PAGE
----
Icy hands grasp my ankles, pulling me further into the slimy pit. “Help!” I cry, weak and confused.
Depression is an invisible, life-sucking phantom. I never thought I would become its prey. However, I found myself fighting this mysterious gloom during my college years.
In high school, I strived for success in academics, sports and leadership. However, the combination of late study college nights, doughnut splurging, school transitioning, and high expectations contributed to my hypoglycemia (low blood sugar). This soon spiraled into clinical depression. My thoughts became muddled when my blood sugar levels plunged. So, diving into sweets helped me focus and feel better―temporarily anyway―before my blood sugar level dipped again.
Looking back, I would have been the perfect candidate for a depression commercial: Slumped down, hands covering a despairing face while the commentator advocates the need for proper medication. Neither my family nor I knew anything about hypoglycemia, let alone clinical depression and/or treatment options, since it wasn’t publicized much in the late eighties.
Long study hours proved futile as grades and athletics dropped. Interests in sports and outdoor activities waned as anxiety, body aches, and sleepless nights increased. My strong will gradually ebbed into emotional numbness and exhaustion.
The more I fought to stay afloat in daily living, the deeper I sank in despair. Increasing sadness and failure weighed heavily on me. Who are you? I asked the reflection glaring back at me in the mirror one day. And where is your God? The unknown variables of “what” and “why” fueled my anger and guilt.
I felt trapped inside a dark hole. My determination―which proved useful for past challenges―couldn’t bolster me to the slippery surface. Weary of forcing myself through daily motions and masking the pain, I found myself socially retreating. This is when the Enemy―Satan―pressed in the most, “why keep on like this? You can end it . . . . then you will rest.”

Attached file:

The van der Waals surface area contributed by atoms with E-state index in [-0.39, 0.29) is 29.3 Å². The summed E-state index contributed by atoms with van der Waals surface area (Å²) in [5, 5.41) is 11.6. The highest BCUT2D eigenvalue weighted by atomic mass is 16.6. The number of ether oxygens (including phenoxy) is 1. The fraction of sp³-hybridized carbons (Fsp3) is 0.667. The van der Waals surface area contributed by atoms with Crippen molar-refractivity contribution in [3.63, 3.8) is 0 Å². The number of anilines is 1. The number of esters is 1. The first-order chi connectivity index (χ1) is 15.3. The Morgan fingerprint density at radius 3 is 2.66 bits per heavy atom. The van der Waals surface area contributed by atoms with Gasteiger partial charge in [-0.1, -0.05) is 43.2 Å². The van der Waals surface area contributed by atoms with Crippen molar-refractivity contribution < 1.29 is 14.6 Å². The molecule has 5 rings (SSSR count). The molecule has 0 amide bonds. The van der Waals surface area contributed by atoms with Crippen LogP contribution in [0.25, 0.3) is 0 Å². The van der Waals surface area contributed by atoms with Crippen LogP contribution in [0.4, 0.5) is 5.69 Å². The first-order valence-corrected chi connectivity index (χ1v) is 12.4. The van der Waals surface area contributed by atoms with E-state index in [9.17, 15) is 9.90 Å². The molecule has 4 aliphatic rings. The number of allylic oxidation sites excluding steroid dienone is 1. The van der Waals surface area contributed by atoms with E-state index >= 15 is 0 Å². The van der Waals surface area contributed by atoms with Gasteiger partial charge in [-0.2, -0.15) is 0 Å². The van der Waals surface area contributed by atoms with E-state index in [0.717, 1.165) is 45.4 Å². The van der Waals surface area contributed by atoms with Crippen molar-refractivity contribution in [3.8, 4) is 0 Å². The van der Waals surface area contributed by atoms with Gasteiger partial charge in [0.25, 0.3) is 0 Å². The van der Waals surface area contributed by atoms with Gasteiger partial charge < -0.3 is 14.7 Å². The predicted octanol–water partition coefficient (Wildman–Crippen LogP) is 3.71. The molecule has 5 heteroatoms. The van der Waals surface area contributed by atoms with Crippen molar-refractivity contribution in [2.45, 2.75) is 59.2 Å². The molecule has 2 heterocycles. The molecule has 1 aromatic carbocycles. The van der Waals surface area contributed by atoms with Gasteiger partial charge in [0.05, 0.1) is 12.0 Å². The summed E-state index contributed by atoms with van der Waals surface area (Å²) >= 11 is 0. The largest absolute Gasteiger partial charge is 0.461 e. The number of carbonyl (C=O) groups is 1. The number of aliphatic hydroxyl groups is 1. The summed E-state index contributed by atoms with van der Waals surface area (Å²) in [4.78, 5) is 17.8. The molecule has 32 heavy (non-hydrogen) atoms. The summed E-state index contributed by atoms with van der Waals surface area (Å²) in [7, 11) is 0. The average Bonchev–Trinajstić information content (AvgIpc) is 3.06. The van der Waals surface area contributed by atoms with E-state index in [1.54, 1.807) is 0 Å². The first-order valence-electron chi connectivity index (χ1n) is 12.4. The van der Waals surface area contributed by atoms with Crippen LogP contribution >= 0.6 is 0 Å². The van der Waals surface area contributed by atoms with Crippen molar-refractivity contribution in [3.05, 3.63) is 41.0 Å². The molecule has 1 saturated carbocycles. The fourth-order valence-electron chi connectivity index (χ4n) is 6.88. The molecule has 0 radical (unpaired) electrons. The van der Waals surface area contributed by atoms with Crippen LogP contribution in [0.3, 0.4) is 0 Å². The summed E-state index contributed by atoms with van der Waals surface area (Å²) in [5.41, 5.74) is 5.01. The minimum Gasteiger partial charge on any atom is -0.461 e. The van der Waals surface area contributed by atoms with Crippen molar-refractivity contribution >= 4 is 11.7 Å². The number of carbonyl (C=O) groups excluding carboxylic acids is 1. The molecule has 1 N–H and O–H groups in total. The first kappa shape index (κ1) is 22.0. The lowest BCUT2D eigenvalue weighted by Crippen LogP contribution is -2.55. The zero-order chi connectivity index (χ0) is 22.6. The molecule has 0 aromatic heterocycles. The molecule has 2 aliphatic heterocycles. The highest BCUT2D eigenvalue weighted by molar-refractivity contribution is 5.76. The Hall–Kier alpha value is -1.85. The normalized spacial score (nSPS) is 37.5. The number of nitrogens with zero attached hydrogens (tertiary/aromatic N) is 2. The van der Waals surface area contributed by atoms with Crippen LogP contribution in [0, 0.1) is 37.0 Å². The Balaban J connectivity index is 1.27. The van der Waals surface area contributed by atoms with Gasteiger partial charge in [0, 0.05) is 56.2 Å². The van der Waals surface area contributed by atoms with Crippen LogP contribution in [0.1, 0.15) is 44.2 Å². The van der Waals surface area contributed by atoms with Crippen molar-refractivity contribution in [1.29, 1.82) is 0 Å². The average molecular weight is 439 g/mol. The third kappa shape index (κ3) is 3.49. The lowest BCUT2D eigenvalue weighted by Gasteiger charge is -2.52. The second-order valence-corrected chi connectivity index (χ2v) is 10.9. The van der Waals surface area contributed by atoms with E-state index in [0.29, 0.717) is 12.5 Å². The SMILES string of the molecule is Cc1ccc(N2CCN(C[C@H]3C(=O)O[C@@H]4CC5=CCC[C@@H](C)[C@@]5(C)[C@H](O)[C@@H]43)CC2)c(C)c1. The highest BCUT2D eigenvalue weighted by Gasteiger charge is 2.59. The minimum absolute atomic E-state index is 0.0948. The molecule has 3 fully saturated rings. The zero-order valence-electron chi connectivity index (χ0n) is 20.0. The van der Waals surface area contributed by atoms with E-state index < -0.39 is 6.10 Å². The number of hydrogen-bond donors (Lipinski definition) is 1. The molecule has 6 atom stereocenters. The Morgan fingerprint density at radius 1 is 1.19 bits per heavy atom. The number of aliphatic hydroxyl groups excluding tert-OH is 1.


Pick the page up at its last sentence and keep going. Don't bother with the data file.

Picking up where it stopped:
Through my storm, however, God faithfully sprinkled caring people in my path, encouraging me with kind words, or availing themselves as someone to talk with. My test boiled down to trust. Would I cling to my Savior―whom I’ve known since a child―believing He had good plans in store? Or, would I continue to question and give up, discounting His love and ability to either heal, change my circumstances, and/or pull me through this dark time? The Holy Spirit urged me to cry out to God.
I’m so glad I finally opened my balled up fists, surrendering everything to Him.
I determined to cling to God’s promises despite my feelings, or lack of them. At my breaking point, God’s presence became palpable, like a warm healing blanket. Jesus―who experienced the greatest suffering―was with me after all. His Spirit comforted, sustained, and eventually healed me.
He showed me great promises such as Psalm 34:17-19, “The righteous cry out, and the Lord hears them; He delivers them from all their troubles. The Lord is close to the brokenhearted and saves those who are crushed in spirit. A righteous man (woman) may have many troubles, but the Lord delivers him (her) from them all.”
These were bittersweet times. Although my treasures seemed to blow away in the wind, what I eventually gained far outweighed my conceived loss. The Lord reminded me in 2 Corinthians 4:17 (NLT), “our present troubles are small and won’t last very long. Yet they produce for us a glory that vastly outweighs them and will last forever!”
The Lord assured me my times are in His hands: All the days ordained for me were written in (His) book before one of them came to be (Psalm 31:15); His thoughts toward me outnumber the grains of sand (Psalm 139:13-18); and, He delights in me (Psalm 22:8; 147:11).
In reflection, I couldn’t relate to Paul’s declaration about Jesus in Philippians 3:8―“Nothing compares to His surpassing greatness”―until I found myself struggling in deep water. I am grateful that I can now share: If the only thing I acquire in this life is a relationship with God through Jesus Christ, I have gained the most valuable treasure of all, both for now and for eternity. I wouldn’t trade that for anything.
My “crushed and drooping” days of depression cycled throughout my college years. But, God carried me through daily challenges. After a year of struggling with hypoglycemia, I found some relief from altering my diet. A couple years after that, God granted my doctor wisdom in diagnosing clinical depression. Physical relief came after taking prescribed medication for a couple of months. Slowly and steadily, I found my health, energy, and former interests return.
Satan meant me harm, but God used that adversity to grow me in the following areas: 1) Christ-like character; 2) a greater capacity to love and worship God because He preserved my life; 3) more empathy and compassion toward hurting people; 4) greater trust and dependence in Him; and 5) increased security and knowledge of my identity in Jesus Christ.
Thankfully, I haven’t struggled again with hypoglycemia or depression.
He lifted me out of the slimy pit, out of the mud and mire; He set my feet on a rock and gave me a firm place to stand,” – Psalm 40:2.